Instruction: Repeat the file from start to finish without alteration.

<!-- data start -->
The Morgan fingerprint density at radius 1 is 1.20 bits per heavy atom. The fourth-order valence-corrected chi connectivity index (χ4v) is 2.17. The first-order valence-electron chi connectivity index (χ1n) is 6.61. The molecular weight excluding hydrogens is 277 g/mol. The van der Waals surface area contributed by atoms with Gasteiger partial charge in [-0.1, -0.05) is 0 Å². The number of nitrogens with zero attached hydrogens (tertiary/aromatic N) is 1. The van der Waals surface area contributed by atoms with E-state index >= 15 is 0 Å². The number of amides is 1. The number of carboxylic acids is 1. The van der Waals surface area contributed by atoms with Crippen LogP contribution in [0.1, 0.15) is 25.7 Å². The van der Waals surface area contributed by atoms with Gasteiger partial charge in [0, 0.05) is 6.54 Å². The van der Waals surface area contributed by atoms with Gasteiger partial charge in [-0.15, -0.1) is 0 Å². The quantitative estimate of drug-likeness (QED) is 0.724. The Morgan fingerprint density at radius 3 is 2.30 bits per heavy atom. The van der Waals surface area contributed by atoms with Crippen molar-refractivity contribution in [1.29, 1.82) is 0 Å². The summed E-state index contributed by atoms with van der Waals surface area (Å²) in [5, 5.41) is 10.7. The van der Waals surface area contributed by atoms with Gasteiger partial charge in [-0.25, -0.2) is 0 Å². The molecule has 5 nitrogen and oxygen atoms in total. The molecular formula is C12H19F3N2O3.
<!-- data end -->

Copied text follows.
The Morgan fingerprint density at radius 1 is 1.20 bits per heavy atom. The fourth-order valence-corrected chi connectivity index (χ4v) is 2.17. The first-order valence-electron chi connectivity index (χ1n) is 6.61. The molecular weight excluding hydrogens is 277 g/mol. The van der Waals surface area contributed by atoms with Gasteiger partial charge in [-0.1, -0.05) is 0 Å². The number of nitrogens with zero attached hydrogens (tertiary/aromatic N) is 1. The van der Waals surface area contributed by atoms with E-state index >= 15 is 0 Å². The number of amides is 1. The number of carboxylic acids is 1. The van der Waals surface area contributed by atoms with Crippen LogP contribution in [0.1, 0.15) is 25.7 Å². The van der Waals surface area contributed by atoms with Gasteiger partial charge in [0, 0.05) is 6.54 Å². The van der Waals surface area contributed by atoms with Gasteiger partial charge in [-0.15, -0.1) is 0 Å². The quantitative estimate of drug-likeness (QED) is 0.724. The Morgan fingerprint density at radius 3 is 2.30 bits per heavy atom. The van der Waals surface area contributed by atoms with Crippen molar-refractivity contribution in [1.29, 1.82) is 0 Å². The summed E-state index contributed by atoms with van der Waals surface area (Å²) in [5, 5.41) is 10.7. The van der Waals surface area contributed by atoms with Gasteiger partial charge in [-0.25, -0.2) is 0 Å². The molecule has 5 nitrogen and oxygen atoms in total. The molecular formula is C12H19F3N2O3.